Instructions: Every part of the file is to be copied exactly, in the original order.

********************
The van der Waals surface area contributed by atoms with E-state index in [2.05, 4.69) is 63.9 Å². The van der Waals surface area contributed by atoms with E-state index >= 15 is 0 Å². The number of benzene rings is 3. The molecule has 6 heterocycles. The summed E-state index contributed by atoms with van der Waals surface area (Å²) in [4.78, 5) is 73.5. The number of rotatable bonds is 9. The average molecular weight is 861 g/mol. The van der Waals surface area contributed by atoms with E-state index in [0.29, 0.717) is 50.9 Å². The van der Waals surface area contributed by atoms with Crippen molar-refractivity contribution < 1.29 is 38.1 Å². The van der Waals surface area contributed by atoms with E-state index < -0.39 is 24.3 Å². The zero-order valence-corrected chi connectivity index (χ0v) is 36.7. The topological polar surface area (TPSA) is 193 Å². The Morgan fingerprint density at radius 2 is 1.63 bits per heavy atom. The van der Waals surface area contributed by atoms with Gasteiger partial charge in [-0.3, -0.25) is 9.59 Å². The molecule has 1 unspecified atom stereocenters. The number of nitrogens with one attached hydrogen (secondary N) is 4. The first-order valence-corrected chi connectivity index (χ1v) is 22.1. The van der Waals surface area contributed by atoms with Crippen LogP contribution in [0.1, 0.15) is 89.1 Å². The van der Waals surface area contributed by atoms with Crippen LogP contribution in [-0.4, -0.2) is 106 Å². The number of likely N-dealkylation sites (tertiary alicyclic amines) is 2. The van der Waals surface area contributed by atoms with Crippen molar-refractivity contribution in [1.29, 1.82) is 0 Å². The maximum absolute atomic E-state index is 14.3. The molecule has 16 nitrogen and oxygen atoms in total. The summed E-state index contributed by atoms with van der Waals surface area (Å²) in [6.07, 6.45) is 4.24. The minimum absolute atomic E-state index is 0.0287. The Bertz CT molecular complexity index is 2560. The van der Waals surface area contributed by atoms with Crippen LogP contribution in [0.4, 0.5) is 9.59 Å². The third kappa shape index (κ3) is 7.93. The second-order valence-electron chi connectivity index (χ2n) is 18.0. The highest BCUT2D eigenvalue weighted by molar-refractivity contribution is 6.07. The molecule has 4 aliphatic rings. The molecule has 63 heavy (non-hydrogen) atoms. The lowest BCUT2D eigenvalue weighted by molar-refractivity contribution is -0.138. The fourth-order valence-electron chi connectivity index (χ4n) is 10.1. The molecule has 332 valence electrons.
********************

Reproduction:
The van der Waals surface area contributed by atoms with E-state index in [2.05, 4.69) is 63.9 Å². The van der Waals surface area contributed by atoms with E-state index >= 15 is 0 Å². The number of benzene rings is 3. The molecule has 6 heterocycles. The summed E-state index contributed by atoms with van der Waals surface area (Å²) in [4.78, 5) is 73.5. The number of rotatable bonds is 9. The average molecular weight is 861 g/mol. The van der Waals surface area contributed by atoms with E-state index in [0.29, 0.717) is 50.9 Å². The van der Waals surface area contributed by atoms with Crippen molar-refractivity contribution < 1.29 is 38.1 Å². The van der Waals surface area contributed by atoms with E-state index < -0.39 is 24.3 Å². The zero-order valence-corrected chi connectivity index (χ0v) is 36.7. The topological polar surface area (TPSA) is 193 Å². The Morgan fingerprint density at radius 2 is 1.63 bits per heavy atom. The van der Waals surface area contributed by atoms with Gasteiger partial charge in [-0.3, -0.25) is 9.59 Å². The molecule has 1 unspecified atom stereocenters. The number of nitrogens with one attached hydrogen (secondary N) is 4. The first-order valence-corrected chi connectivity index (χ1v) is 22.1. The van der Waals surface area contributed by atoms with Crippen LogP contribution in [0.1, 0.15) is 89.1 Å². The van der Waals surface area contributed by atoms with Crippen LogP contribution in [-0.4, -0.2) is 106 Å². The number of likely N-dealkylation sites (tertiary alicyclic amines) is 2. The van der Waals surface area contributed by atoms with Crippen molar-refractivity contribution in [1.29, 1.82) is 0 Å². The maximum absolute atomic E-state index is 14.3. The molecule has 16 nitrogen and oxygen atoms in total. The summed E-state index contributed by atoms with van der Waals surface area (Å²) in [6.07, 6.45) is 4.24. The minimum absolute atomic E-state index is 0.0287. The Bertz CT molecular complexity index is 2560. The van der Waals surface area contributed by atoms with Crippen LogP contribution in [0.4, 0.5) is 9.59 Å². The third kappa shape index (κ3) is 7.93. The second-order valence-electron chi connectivity index (χ2n) is 18.0. The highest BCUT2D eigenvalue weighted by molar-refractivity contribution is 6.07. The molecule has 4 aliphatic rings. The molecule has 63 heavy (non-hydrogen) atoms. The lowest BCUT2D eigenvalue weighted by molar-refractivity contribution is -0.138. The fourth-order valence-electron chi connectivity index (χ4n) is 10.1. The molecule has 332 valence electrons.